They’ve organised the UK’s most successful litter pickup scheme; 20% of Shetland every year goes out and picks up rubbish from the beach. 20%!  If 20% of every population or community was engaged, it would have such an impact!

A lot of the waste on Shetland is discarded fishing nets and boxes that the fishermen don’t need anymore. So a lot of the waste is coming from some of the grandparents of the children who are on the island.

The children are going back to the house and saying “Granddad, please don’t throw these plastic bits of fishing net over overboard any more.” So it is a project that has really engaged the community.

Tim: I suppose that goes through the schools then, to actually have a real life impact on the community through education?

David: Yes, the scheme goes right from primary school to secondary school, to when they’re in college and university. If they’re on the islands and then into their later life. I spoke to many people on the islands and they all know ‘‘Da Voar Redd Up’ which is the big spring cleanup in the local language. They’ve all worked on it in primary schools and the great thing is that they all do it together.

I think that’s one of the things that’s missing in sustainability projects; I think there needs to be a lot more collaboration, connection and linking up together.

Tim: This is all very well and good David, but how do teachers have time to teach about eco projects? Spellings need to be done, PE comes in or MFL. Is this something that has to be taught once in a blue moon or it should be every week?

David: I think I would flip that question around to you Tim, and ask do we have time to NOT think about eco projects. I’ve seen schools that really do put the environment at the heart of everything they do, and you can either look at it as fitting the environment into the national curriculum or fitting the national curriculum into the environment.

There’s a school that I visited a few days ago called Dama’s first school in Dorset and they’ve moved away from recycling and they are they’ve banned single-use plastic. They had a pushback from some parents initially, but everyone’s got used to it, and now they’ve won awards. Parents will ultimately respect that in the community, winning awards and getting articles and newspapers!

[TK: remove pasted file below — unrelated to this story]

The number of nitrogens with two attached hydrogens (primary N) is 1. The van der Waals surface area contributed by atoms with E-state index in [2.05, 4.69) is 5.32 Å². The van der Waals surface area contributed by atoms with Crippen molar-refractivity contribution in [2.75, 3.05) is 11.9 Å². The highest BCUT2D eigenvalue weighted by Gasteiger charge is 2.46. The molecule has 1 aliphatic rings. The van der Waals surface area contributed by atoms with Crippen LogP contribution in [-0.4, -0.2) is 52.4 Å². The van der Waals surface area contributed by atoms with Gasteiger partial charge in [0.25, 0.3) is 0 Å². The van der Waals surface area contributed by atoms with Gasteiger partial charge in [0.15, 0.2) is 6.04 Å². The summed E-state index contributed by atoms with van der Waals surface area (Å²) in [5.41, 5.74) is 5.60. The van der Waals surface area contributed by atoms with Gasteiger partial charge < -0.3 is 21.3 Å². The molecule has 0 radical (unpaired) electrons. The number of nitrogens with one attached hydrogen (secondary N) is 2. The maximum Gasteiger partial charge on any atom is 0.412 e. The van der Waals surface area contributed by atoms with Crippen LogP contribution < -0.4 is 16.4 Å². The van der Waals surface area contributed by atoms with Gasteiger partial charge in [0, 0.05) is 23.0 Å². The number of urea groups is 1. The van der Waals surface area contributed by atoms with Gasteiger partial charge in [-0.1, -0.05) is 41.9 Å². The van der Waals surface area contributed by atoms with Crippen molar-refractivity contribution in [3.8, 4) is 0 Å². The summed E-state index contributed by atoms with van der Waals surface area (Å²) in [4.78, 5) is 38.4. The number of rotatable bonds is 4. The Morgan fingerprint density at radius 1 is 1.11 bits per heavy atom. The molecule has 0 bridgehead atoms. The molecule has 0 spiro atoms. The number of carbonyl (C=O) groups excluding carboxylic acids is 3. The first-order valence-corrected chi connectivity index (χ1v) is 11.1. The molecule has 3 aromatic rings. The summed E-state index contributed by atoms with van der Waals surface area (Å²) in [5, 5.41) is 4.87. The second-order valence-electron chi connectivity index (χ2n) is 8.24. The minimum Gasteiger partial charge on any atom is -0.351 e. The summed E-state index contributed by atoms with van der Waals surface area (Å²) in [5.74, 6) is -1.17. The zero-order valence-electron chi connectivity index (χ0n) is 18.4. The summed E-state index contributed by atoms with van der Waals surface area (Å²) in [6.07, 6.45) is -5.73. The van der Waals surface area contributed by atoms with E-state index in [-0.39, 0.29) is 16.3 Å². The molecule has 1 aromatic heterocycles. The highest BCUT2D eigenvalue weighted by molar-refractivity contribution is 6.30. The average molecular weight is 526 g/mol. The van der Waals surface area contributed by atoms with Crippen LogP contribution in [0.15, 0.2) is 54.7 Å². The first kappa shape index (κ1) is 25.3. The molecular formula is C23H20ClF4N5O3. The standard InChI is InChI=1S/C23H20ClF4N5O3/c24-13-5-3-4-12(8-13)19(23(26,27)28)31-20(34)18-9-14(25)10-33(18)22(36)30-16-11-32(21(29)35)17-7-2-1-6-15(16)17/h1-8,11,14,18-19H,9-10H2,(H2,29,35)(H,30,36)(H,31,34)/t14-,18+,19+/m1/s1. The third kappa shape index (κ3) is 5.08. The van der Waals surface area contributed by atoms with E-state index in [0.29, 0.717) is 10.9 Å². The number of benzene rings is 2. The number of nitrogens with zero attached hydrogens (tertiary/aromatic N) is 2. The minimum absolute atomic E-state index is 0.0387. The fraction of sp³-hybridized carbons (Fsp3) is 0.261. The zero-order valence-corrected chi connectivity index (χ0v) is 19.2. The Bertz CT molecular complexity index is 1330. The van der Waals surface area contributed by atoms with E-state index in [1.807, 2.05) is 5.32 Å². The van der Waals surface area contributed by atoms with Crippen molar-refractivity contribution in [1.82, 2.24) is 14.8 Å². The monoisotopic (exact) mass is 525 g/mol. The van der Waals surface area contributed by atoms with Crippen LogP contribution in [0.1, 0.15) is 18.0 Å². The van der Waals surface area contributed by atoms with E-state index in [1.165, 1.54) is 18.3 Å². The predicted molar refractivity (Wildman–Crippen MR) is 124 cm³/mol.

So it can be done, you just need someone in the school to push for it.

Quick-Fire Write challenge!

If you’d like to think more about sustainability with your class, check out this Quick-Fire Write activity!


Tim: Do you have any ideas for quick and easy sustainability projects that some teachers could run with?

David: One easy project that ticks quite a few boxes and also really brings that reconnection with nature home is learning all the native trees. Native trees are the gateway to the natural world around us. Oak trees, hazel trees, birch trees. Once children start to get an understanding of the natural things that are around them, they’ll start to develop a curiosity and that will really start to get them to think about ecosystems and how we are a part of those ecosystems.

Tim: Are there any whole school projects that you’ve seen?

David: Looking at the food waste at your school. Where is it going? There are ways you can deal with that food waste, and then you can get into all sorts of measurements in terms of how much compost you’re creating, or you can do experimentation; have two different types of compost bins and figure out which one is producing faster.

Planting woods is also a fantastic project, because you can measure everything. You’re bringing maths, you’re bringing science, you can have written impact reports.

Tim: Finally, is there a website for the Sustainable Schools International Network?

David: Yes, you can find out more information via journeyofhope.co. If anyone’s interested they can sign up for the resources on the website for free, and I will be linking schools with these experts who have been there and done it and been successful.

Tim: Great David, thank you very much. Take care!

David: Thank you, Tim.